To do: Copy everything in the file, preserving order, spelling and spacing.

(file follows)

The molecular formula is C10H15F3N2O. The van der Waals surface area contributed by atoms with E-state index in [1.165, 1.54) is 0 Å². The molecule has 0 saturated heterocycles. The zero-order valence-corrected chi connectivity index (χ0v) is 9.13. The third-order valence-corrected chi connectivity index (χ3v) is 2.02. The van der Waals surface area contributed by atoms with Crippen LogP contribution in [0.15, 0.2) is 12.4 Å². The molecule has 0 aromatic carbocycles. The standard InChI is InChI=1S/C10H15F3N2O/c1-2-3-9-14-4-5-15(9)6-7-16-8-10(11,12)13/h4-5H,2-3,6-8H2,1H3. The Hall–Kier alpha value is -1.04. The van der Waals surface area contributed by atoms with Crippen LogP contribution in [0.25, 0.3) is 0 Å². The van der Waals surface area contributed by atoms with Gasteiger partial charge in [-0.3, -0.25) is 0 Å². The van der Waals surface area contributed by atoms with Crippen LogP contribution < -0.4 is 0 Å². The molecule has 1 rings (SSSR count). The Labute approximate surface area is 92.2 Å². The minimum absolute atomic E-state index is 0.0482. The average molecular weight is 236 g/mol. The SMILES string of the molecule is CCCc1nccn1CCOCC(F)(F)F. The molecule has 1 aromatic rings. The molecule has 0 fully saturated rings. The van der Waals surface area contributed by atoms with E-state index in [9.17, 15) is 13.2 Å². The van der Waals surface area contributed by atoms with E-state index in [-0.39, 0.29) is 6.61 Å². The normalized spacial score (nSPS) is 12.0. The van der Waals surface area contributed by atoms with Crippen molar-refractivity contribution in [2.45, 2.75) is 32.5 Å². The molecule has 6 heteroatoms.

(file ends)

The molecular formula is C10H15F3N2O. The van der Waals surface area contributed by atoms with E-state index in [1.165, 1.54) is 0 Å². The molecule has 0 saturated heterocycles. The zero-order valence-corrected chi connectivity index (χ0v) is 9.13. The third-order valence-corrected chi connectivity index (χ3v) is 2.02. The van der Waals surface area contributed by atoms with Crippen LogP contribution in [0.15, 0.2) is 12.4 Å². The molecule has 0 aromatic carbocycles. The standard InChI is InChI=1S/C10H15F3N2O/c1-2-3-9-14-4-5-15(9)6-7-16-8-10(11,12)13/h4-5H,2-3,6-8H2,1H3. The Hall–Kier alpha value is -1.04. The van der Waals surface area contributed by atoms with Crippen LogP contribution in [0.25, 0.3) is 0 Å². The van der Waals surface area contributed by atoms with Gasteiger partial charge in [-0.3, -0.25) is 0 Å². The van der Waals surface area contributed by atoms with Crippen LogP contribution < -0.4 is 0 Å². The molecule has 1 rings (SSSR count). The Labute approximate surface area is 92.2 Å². The minimum absolute atomic E-state index is 0.0482. The average molecular weight is 236 g/mol. The SMILES string of the molecule is CCCc1nccn1CCOCC(F)(F)F. The molecule has 1 aromatic rings. The molecule has 0 fully saturated rings. The van der Waals surface area contributed by atoms with E-state index in [9.17, 15) is 13.2 Å². The van der Waals surface area contributed by atoms with E-state index in [-0.39, 0.29) is 6.61 Å². The normalized spacial score (nSPS) is 12.0. The van der Waals surface area contributed by atoms with Crippen molar-refractivity contribution in [2.45, 2.75) is 32.5 Å². The molecule has 6 heteroatoms.